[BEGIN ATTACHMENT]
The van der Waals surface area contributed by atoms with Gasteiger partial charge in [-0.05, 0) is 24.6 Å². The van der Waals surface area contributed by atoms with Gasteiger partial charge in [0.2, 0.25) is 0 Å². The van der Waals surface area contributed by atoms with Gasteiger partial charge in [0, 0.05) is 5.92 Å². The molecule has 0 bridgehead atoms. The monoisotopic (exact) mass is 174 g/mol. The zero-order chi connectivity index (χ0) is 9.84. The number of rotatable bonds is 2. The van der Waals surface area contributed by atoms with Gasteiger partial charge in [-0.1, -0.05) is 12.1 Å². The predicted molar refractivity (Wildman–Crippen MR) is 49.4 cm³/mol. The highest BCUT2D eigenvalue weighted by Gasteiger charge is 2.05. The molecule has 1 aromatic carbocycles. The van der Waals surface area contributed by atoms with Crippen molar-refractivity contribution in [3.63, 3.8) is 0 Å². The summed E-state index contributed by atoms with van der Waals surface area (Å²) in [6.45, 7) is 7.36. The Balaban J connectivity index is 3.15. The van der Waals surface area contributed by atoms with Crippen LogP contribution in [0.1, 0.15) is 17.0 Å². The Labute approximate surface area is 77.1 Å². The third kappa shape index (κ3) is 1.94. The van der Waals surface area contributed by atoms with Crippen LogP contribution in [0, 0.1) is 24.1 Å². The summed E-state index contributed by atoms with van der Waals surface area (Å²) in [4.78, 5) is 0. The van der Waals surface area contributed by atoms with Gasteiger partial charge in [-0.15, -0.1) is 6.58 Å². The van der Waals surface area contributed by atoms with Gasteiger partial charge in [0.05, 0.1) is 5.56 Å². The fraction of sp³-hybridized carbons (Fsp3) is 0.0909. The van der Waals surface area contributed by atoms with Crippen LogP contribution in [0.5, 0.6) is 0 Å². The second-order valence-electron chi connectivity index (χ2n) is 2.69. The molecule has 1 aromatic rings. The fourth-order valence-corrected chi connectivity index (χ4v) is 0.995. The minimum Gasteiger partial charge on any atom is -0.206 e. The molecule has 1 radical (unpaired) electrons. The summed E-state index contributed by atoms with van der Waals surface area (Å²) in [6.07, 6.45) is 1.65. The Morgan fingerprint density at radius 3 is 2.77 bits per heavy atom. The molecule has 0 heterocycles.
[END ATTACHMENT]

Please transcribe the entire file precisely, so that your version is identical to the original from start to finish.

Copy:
The van der Waals surface area contributed by atoms with Gasteiger partial charge in [-0.05, 0) is 24.6 Å². The van der Waals surface area contributed by atoms with Gasteiger partial charge in [0.2, 0.25) is 0 Å². The van der Waals surface area contributed by atoms with Gasteiger partial charge in [0, 0.05) is 5.92 Å². The molecule has 0 bridgehead atoms. The monoisotopic (exact) mass is 174 g/mol. The zero-order chi connectivity index (χ0) is 9.84. The number of rotatable bonds is 2. The van der Waals surface area contributed by atoms with Gasteiger partial charge in [-0.1, -0.05) is 12.1 Å². The predicted molar refractivity (Wildman–Crippen MR) is 49.4 cm³/mol. The highest BCUT2D eigenvalue weighted by Gasteiger charge is 2.05. The molecule has 1 aromatic carbocycles. The van der Waals surface area contributed by atoms with Crippen molar-refractivity contribution in [3.63, 3.8) is 0 Å². The summed E-state index contributed by atoms with van der Waals surface area (Å²) in [6.45, 7) is 7.36. The Balaban J connectivity index is 3.15. The van der Waals surface area contributed by atoms with Crippen LogP contribution in [0.1, 0.15) is 17.0 Å². The Labute approximate surface area is 77.1 Å². The third kappa shape index (κ3) is 1.94. The van der Waals surface area contributed by atoms with Crippen LogP contribution in [0, 0.1) is 24.1 Å². The summed E-state index contributed by atoms with van der Waals surface area (Å²) in [4.78, 5) is 0. The van der Waals surface area contributed by atoms with Gasteiger partial charge in [-0.15, -0.1) is 6.58 Å². The van der Waals surface area contributed by atoms with Gasteiger partial charge in [0.05, 0.1) is 5.56 Å². The fraction of sp³-hybridized carbons (Fsp3) is 0.0909. The van der Waals surface area contributed by atoms with Crippen LogP contribution in [0.5, 0.6) is 0 Å². The second-order valence-electron chi connectivity index (χ2n) is 2.69. The molecule has 1 aromatic rings. The fourth-order valence-corrected chi connectivity index (χ4v) is 0.995. The minimum Gasteiger partial charge on any atom is -0.206 e. The molecule has 1 radical (unpaired) electrons. The summed E-state index contributed by atoms with van der Waals surface area (Å²) in [6.07, 6.45) is 1.65. The Morgan fingerprint density at radius 3 is 2.77 bits per heavy atom. The molecule has 0 heterocycles.